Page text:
Heavy fighting rages in Ukraine’s Russian-occupied south

On Tuesday, several cities were hit by Russian shelling including a school, as Ukraine claimed to have destroyed bridges and ammunition depots in the Russian-occupied south.


Ukraine claimed to have destroyed bridges and ammunition depots and pounded command posts in a surge of fighting in the Russian-occupied south, fueling speculation Tuesday that its long-awaited counteroffensive to try to turn the tide of the war was underway. Russia said it inflicted heavy casualties in return.

The clashes took place in Ukraine’s Kherson region, where Moscow’s forces rolled up major gains early in the war.

Though independent verification of battlefield action has been difficult, Britain’s Defense Ministry said in an intelligence report that several Ukrainian brigades had stepped up their artillery fire in front-line sectors across southern Ukraine.


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Ukrainian authorities kept the world guessing about their intentions, sidestepping talk of a major counteroffensive over the last couple of days.

Occupation forces have spoken of plans to hold a referendum on making the Kherson region a part of Russia and have pressured residents to take Russian citizenship and stop using Ukraine’s currency.

Ukraine’s presidential office reported “tough battles” across practically all of the region and said Ukrainian forces had destroyed ammunition depots and all large bridges across the Dnieper River vital to supplying Russian troops.

The port city of Kherson, with a prewar population of about 300,000, is an important economic hub close to the Black Sea and was the first major city to fall to the Russians in the war that began six months ago. It remains at the heart of Ukraine’s efforts to preserve its vital access to the sea, and Russia views it as a key point in a land corridor extending from its border to the Crimean peninsula, which it seized in 2014.

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The Ukrainian military said Tuesday evening the Russians were shelling more than 15 settlements in the Kherson area and resorting to airstrikes.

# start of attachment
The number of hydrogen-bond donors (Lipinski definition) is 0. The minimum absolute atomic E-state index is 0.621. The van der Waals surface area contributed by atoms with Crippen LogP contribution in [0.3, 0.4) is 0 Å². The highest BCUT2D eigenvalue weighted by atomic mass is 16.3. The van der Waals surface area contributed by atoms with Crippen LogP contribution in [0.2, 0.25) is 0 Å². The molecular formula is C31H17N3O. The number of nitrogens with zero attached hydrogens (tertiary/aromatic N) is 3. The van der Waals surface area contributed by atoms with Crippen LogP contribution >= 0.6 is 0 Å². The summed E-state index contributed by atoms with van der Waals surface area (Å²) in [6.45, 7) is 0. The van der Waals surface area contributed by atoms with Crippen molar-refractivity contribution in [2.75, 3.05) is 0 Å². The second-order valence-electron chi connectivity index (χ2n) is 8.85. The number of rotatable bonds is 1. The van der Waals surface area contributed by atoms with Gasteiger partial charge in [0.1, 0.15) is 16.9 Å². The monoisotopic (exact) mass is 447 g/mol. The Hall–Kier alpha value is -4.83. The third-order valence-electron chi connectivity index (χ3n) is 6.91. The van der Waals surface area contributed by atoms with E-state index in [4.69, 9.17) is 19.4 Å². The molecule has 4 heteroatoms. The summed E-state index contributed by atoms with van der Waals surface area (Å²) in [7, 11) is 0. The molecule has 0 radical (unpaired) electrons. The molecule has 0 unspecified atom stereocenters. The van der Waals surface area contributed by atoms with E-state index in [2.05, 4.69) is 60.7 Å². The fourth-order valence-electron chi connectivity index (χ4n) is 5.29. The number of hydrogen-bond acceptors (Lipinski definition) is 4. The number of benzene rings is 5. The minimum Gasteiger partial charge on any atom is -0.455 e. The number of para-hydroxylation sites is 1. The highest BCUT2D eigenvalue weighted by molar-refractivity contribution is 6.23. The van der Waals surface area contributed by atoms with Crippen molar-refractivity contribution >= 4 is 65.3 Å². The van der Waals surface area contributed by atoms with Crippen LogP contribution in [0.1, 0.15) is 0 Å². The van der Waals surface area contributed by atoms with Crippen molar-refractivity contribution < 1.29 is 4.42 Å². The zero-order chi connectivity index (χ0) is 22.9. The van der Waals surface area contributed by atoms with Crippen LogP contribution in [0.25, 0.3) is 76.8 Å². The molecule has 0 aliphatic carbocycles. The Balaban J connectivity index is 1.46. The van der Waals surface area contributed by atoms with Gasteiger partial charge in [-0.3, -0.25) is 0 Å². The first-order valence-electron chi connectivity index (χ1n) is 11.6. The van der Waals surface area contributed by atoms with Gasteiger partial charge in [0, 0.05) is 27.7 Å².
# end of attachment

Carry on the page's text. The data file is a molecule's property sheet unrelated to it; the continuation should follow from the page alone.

The British intelligence report said most of Russia’s units around Kherson “are likely under-manned and are reliant upon fragile supply lines” while its forces there are undergoing a significant reorganization.

Lt. Gen. Igor Konashenkov, a Russian Defense Ministry spokesman, maintained that Russian forces stood up well and that Ukraine lost hundreds of troops, tanks and other armored vehicles. His claim could not be independently verified.

Ukrainian independent military analyst Oleh Zhdanov told the Associated Press that “it will be possible to talk about the effectiveness of Ukrainian actions only after large cities are retaken.” He added that Ukrainian forces had breached the first and the second lines of defense in the Kherson region several times in the past, “but it didn’t bring about results.”

“The most important thing is Ukrainian artillery’s work on the bridges, which the Russian military can no longer use,” Zhdanov said.

The war has turned into a stalemate over the last months, with casualties and destruction mounting and the population bearing the brunt of the suffering during relentless shelling in the east and south.

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In other battlefield reports, at least nine civilians were killed in Russian shelling, Ukrainian officials said, from the Black Sea port of Mykolaiv to the northeastern industrial hub of Kharkiv, where five people were killed in the city center.

The fighting complicates what could be a treacherous trip from Kyiv to Europe’s largest nuclear power plant, Zaporizhzhia, by an inspection team from the United Nations’ atomic energy agency.

The experts may have to pass through areas of active fighting, with no publicly announced cease-fire, to reach the Russian-occupied plant, where shelling has driven fears of a catastrophe. Ukraine and Russia have accused each other of shelling the area over and over.

Nikopol, a city just across the Dnieper from the plant, again came under a barrage of heavy shelling, authorities said, with a bus station, stores and a children’s library damaged. And a Russian missile strike targeted the city of Zaporizhzhia, about 30 miles from the plant, Ukraine said.

In other developments:

— The first ship carrying grain from war-torn Ukraine for people in the hungriest parts of the world docked at the Horn of Africa port of Djibouti as deadly drought and conflict grip East Africa. The grain is going to Ethiopia.

— European Union nations were divided over whether to slap a broad visa ban on Russian citizens, torn between a desire to ramp up pressure on President Vladimir Putin and concern about punishing people who don’t support his war.

— German Chancellor Olaf Scholz said his country — Europe’s biggest economy — is well prepared to tackle a possible energy shortage because of Russia’s squeeze on European gas supplies. Russia has cut off or reduced the flow of gas to a dozen EU countries, raising fears ahead of winter. Seven Baltic Sea countries announced plans for a sevenfold increase of wind power production by 2030 to free northern Europe from its dependence on Russian natural gas.

— The Vatican defended Pope Francis from allegations he hasn’t come down hard enough on Russia for its invasion of Ukraine, saying the pontiff clearly views the war as “senseless, repugnant and sacrilegious.”

Associated Press writer Yuras Karmanau in Tallinn, Estonia, contributed to this report.